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acquisition. Tax payments of $25.4 million were made in 2005 compared to $14.7 million in 2004 and $2.0 million in 2003. The $25.4 million paid in 2005 includes a prepayment of income taxes in the amount of $4.3 million. See Management’s Discussion and Analysis for a detailed discussion of operating and interest expenses.

Investing Cash Flows

Net cash used in investing activities was $144.3 million, $90.2 million and $19.5 million for the years ended December 31, 2005, 2004 and 2003, respectively.

The cash flows used in investing activities for the year ended December 31, 2005 are primarily related to our acquisition of certain assets of Jefferson Capital for $142.9 million which included $96.6 million of receivable portfolios and our acquisition of Ascension Capital, of which $16.0 million of the total consideration consisted of cash. In addition, the Company deposited $2.0 million in an escrow in connection with a three-year employment contract with a key executive of Ascension Capital. These cash outflows were offset by gross collection proceeds applied to the principal of our receivable portfolios in the amount of $72.0 million and $40.0 million in proceeds from the sale of marketable securities. The cash flows used in investing activities for the year ended December 31, 2004 are primarily related to receivable portfolio purchases of $103.4 million and the purchase of marketable securities of $40.0 million, offset by gross collection proceeds applied to the principal of our receivable portfolios in the amount of $54.6 million. The cash flows used in investing activities for the year ended December 31, 2003 are primarily related to receivable portfolio purchases of $89.8 million offset by gross collection proceeds applied to the principal of our receivable portfolios in the amount of $70.6 million.

Capital expenditures for fixed assets were $2.9 million, $2.5 million and $1.0 million for years ended December 31, 2005, 2004 and 2003, respectively.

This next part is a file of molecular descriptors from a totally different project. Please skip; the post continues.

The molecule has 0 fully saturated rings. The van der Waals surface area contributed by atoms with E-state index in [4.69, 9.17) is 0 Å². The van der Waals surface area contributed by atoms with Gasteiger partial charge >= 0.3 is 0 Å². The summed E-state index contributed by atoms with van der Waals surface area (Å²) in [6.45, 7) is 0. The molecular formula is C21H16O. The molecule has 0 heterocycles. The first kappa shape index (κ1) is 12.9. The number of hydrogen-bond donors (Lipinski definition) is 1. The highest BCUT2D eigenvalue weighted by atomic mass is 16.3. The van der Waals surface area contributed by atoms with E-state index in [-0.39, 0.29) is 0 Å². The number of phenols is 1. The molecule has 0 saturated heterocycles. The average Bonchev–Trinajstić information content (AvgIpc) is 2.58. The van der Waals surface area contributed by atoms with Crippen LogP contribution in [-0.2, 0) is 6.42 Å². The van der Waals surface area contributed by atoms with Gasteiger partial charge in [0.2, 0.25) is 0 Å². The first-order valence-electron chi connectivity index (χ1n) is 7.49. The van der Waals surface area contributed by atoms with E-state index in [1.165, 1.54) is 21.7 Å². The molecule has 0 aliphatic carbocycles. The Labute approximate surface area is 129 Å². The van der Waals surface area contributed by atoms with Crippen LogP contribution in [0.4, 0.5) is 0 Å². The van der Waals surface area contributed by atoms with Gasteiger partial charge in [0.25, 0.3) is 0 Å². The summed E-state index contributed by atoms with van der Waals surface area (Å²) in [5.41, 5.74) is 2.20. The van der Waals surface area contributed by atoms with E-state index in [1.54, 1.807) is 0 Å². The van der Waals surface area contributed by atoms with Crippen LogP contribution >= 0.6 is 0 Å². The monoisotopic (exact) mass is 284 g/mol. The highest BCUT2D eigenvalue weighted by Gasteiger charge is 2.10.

Financing Cash Flows

Net cash provided by financing activities was $110.4 million, $24.9 million and $23.4 million for the years ended December 31, 2005, 2004 and 2003, respectively.

Cash provided by financing activities for the year ended December 31, 2005 reflects $191.4 million in borrowings under line of credit agreements, proceeds from the issuance of Convertible Notes of $100.0 million and the sale of $11.6 million of warrants, offset by $160.9 million in repayment of debt principal, the purchase of $27.4 million of call options and the payment of $5.8 million of debt issuance costs. For the year ended December 31, 2004, we financed $78.7 million to fund new portfolio purchases and repaid $53.3 million of principal. For the year ended December 31, 2003, we financed $78.2 million to fund new purchases and repaid $85.5 million of principal. We also received net proceeds of $30.1 million related to our follow-on public offering of common stock during the year ended December 31, 2003.

 

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Future Contractual Cash Obligations

The following table summarizes our future contractual cash obligations as of December 31, 2005 (in thousands):

 

     Payments Due by Period
     Total    Less Than
1 Year
   1–3 Years    3–5 Years   

More
Than

5 Years

Capital lease obligations

   $ 702    $ 239    $ 463    $ —      $ —  

Operating leases

     12,081      1,762      3,146      2,561      4,612